by Nic Ho Chee
Der Samurai (The Samurai) is a surreal modern fantasy tale written and directed by Till Kleinert, which follows a young Police Officer, Jakob (Michel Diercks) and a flame haired cross-dressing sword demon (Pit Bukowski.) Set in an almost idyllic viridian German hamlet, the Officer trudges daily into the treeline with a bag of butcher’s tailings, which form part of an opaque strategy to keep a wolf away from his beat. Rather than keep a beast at bay, his bloody sacrifices and mental state call something horrible from the deep dark woods.
The opening scenes show him diligently going about his work until he finds a package that he chooses to carriage to a person unknown, labelled simply as the “lonely wolf.” In a dilapidated house he finds the initially morally ambiguous eponymous anti-hero clad in a white shift, in mid-application of makeup. He soon discovers that he has delivered a katana, a sword usually wielded by Samurai, to a fey being that will later use it to wreak havoc through the town.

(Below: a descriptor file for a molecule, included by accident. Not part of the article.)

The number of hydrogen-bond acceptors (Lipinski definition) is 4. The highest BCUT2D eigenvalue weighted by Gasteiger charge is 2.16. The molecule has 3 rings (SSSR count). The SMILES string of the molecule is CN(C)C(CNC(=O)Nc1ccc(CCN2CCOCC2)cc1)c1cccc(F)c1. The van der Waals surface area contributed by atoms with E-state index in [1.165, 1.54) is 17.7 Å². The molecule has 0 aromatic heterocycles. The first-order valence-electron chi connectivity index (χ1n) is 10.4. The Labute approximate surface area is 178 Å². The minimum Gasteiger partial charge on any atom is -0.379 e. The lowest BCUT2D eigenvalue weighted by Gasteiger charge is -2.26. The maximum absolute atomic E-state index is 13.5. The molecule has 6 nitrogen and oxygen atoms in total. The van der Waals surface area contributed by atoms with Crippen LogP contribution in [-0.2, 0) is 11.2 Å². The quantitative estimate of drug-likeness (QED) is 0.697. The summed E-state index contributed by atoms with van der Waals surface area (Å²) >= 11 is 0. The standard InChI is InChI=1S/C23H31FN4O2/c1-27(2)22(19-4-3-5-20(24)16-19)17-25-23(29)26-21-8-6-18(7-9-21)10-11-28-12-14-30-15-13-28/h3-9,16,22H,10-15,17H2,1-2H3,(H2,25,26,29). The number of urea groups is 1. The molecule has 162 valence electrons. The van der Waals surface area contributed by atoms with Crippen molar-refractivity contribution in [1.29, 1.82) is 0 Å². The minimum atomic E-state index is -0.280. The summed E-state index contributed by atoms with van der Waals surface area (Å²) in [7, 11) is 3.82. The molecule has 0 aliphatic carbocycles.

The feral anti-hero has an air of the inhuman about him as he urges Jakob to follow him into the story. What begin as acts of vandalism and a canine beheading lead to massacres, a cruel bonfire and a life changing decision at the climax to the film.
The film is beautifully shot, with a simple and effective score, which accentuates the isolation of Jakob as he tries to deal with the Samurai. When moments of intensity begin, the sound design coalesces as though wrapping the main characters’ actions in sound. A good example is how the audio segues between the Samurai laughing, Jakob’s head hitting the macadam and the filtered clang of the katana across concrete. It all lines up well, adding to the experience.
I enjoyed watching this film; it has a couple of odd notes, but is suitably enthralling otherwise. The story remained full of ambiguities as the closing credits ran, I was left unsure whether the Samurai was a part of Jakob, something he accidentally summoned with an unwitting blood sacrifice or a Machiavellian shape-changer, which audio cues and a sudden disappearance hinted at. What I’m more sure about is that this cut could become an instant modern cult-classic along the lines of Chan Park-Wook’s Oldboy or Takashi Miike’s Ichi The Killer. Like them, the dream-like story, controlled violence, sound design and shot decisions mesh into something suitably visceral and eminently watchable.